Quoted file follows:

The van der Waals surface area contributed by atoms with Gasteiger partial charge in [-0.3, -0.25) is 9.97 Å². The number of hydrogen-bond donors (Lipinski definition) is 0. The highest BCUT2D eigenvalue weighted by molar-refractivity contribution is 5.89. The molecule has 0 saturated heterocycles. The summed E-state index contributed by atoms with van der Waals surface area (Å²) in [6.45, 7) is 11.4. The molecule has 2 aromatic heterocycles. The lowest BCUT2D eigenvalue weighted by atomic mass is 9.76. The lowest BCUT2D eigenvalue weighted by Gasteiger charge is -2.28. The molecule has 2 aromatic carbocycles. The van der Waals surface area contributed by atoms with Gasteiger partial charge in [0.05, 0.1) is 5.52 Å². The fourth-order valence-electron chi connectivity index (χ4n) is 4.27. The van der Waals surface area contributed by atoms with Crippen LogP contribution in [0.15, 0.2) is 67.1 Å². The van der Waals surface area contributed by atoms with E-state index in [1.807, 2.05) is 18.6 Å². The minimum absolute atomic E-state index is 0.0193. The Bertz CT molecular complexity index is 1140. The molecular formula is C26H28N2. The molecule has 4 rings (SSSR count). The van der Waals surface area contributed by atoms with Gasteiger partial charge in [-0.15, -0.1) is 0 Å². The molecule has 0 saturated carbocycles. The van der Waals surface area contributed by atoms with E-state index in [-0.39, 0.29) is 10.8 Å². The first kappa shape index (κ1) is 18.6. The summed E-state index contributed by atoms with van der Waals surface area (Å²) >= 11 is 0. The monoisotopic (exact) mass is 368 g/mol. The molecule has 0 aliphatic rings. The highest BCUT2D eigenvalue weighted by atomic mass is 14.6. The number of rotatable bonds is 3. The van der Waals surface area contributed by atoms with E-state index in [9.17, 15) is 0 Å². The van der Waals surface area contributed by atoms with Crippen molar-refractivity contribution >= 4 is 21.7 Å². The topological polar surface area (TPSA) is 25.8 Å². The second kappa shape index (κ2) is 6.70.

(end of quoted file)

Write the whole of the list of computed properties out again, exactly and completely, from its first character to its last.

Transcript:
The van der Waals surface area contributed by atoms with Gasteiger partial charge in [-0.3, -0.25) is 9.97 Å². The number of hydrogen-bond donors (Lipinski definition) is 0. The highest BCUT2D eigenvalue weighted by molar-refractivity contribution is 5.89. The molecule has 0 saturated heterocycles. The summed E-state index contributed by atoms with van der Waals surface area (Å²) in [6.45, 7) is 11.4. The molecule has 2 aromatic heterocycles. The lowest BCUT2D eigenvalue weighted by atomic mass is 9.76. The lowest BCUT2D eigenvalue weighted by Gasteiger charge is -2.28. The molecule has 2 aromatic carbocycles. The van der Waals surface area contributed by atoms with Gasteiger partial charge in [0.05, 0.1) is 5.52 Å². The fourth-order valence-electron chi connectivity index (χ4n) is 4.27. The van der Waals surface area contributed by atoms with Crippen LogP contribution in [0.15, 0.2) is 67.1 Å². The van der Waals surface area contributed by atoms with E-state index in [1.807, 2.05) is 18.6 Å². The minimum absolute atomic E-state index is 0.0193. The Bertz CT molecular complexity index is 1140. The molecular formula is C26H28N2. The molecule has 4 rings (SSSR count). The van der Waals surface area contributed by atoms with Gasteiger partial charge in [-0.15, -0.1) is 0 Å². The molecule has 0 saturated carbocycles. The van der Waals surface area contributed by atoms with E-state index in [-0.39, 0.29) is 10.8 Å². The first kappa shape index (κ1) is 18.6. The summed E-state index contributed by atoms with van der Waals surface area (Å²) >= 11 is 0. The monoisotopic (exact) mass is 368 g/mol. The molecule has 0 aliphatic rings. The highest BCUT2D eigenvalue weighted by atomic mass is 14.6. The number of rotatable bonds is 3. The van der Waals surface area contributed by atoms with E-state index in [9.17, 15) is 0 Å². The van der Waals surface area contributed by atoms with Crippen molar-refractivity contribution >= 4 is 21.7 Å². The topological polar surface area (TPSA) is 25.8 Å². The second kappa shape index (κ2) is 6.70.